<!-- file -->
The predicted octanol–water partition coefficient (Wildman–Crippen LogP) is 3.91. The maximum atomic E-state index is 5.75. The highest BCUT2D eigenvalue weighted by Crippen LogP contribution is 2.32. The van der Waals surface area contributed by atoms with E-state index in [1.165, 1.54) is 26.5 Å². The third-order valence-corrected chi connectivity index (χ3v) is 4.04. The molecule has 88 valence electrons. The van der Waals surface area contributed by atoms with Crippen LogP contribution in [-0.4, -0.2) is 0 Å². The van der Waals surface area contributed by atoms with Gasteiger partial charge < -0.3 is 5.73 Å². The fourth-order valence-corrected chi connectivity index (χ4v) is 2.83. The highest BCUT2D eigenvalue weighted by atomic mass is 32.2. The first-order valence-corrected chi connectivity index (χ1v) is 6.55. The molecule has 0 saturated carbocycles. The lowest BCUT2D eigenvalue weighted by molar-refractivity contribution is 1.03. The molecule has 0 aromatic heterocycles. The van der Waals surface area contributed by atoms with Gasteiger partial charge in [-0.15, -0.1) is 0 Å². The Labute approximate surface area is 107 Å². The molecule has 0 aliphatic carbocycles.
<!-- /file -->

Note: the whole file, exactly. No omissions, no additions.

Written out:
The predicted octanol–water partition coefficient (Wildman–Crippen LogP) is 3.91. The maximum atomic E-state index is 5.75. The highest BCUT2D eigenvalue weighted by Crippen LogP contribution is 2.32. The van der Waals surface area contributed by atoms with E-state index in [1.165, 1.54) is 26.5 Å². The third-order valence-corrected chi connectivity index (χ3v) is 4.04. The molecule has 88 valence electrons. The van der Waals surface area contributed by atoms with Crippen LogP contribution in [-0.4, -0.2) is 0 Å². The van der Waals surface area contributed by atoms with Gasteiger partial charge < -0.3 is 5.73 Å². The fourth-order valence-corrected chi connectivity index (χ4v) is 2.83. The highest BCUT2D eigenvalue weighted by atomic mass is 32.2. The first-order valence-corrected chi connectivity index (χ1v) is 6.55. The molecule has 0 saturated carbocycles. The lowest BCUT2D eigenvalue weighted by molar-refractivity contribution is 1.03. The molecule has 0 aromatic heterocycles. The van der Waals surface area contributed by atoms with Gasteiger partial charge in [-0.15, -0.1) is 0 Å². The Labute approximate surface area is 107 Å². The molecule has 0 aliphatic carbocycles.